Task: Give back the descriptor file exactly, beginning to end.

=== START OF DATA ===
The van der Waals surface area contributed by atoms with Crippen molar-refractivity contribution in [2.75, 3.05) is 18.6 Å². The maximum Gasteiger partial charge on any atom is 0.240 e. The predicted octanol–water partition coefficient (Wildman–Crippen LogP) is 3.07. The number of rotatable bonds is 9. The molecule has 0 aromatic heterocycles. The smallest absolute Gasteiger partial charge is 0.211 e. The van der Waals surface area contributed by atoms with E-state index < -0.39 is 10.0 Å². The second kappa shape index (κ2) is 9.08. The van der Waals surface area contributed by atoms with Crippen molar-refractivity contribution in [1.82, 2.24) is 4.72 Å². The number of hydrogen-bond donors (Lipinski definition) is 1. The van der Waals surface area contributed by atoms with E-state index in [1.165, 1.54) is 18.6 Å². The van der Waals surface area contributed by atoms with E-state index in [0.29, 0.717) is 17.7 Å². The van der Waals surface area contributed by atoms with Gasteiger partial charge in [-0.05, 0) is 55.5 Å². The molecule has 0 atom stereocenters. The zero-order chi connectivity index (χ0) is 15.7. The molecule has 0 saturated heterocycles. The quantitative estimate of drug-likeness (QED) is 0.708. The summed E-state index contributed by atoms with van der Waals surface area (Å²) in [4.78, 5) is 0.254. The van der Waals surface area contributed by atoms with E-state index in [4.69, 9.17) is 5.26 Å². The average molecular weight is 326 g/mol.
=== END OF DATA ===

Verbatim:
The van der Waals surface area contributed by atoms with Crippen molar-refractivity contribution in [2.75, 3.05) is 18.6 Å². The maximum Gasteiger partial charge on any atom is 0.240 e. The predicted octanol–water partition coefficient (Wildman–Crippen LogP) is 3.07. The number of rotatable bonds is 9. The molecule has 0 aromatic heterocycles. The smallest absolute Gasteiger partial charge is 0.211 e. The van der Waals surface area contributed by atoms with E-state index < -0.39 is 10.0 Å². The second kappa shape index (κ2) is 9.08. The van der Waals surface area contributed by atoms with Crippen molar-refractivity contribution in [1.82, 2.24) is 4.72 Å². The number of hydrogen-bond donors (Lipinski definition) is 1. The van der Waals surface area contributed by atoms with E-state index in [1.165, 1.54) is 18.6 Å². The van der Waals surface area contributed by atoms with E-state index in [0.29, 0.717) is 17.7 Å². The van der Waals surface area contributed by atoms with Gasteiger partial charge in [-0.05, 0) is 55.5 Å². The molecule has 0 atom stereocenters. The zero-order chi connectivity index (χ0) is 15.7. The molecule has 0 saturated heterocycles. The quantitative estimate of drug-likeness (QED) is 0.708. The summed E-state index contributed by atoms with van der Waals surface area (Å²) in [4.78, 5) is 0.254. The van der Waals surface area contributed by atoms with E-state index in [4.69, 9.17) is 5.26 Å². The average molecular weight is 326 g/mol.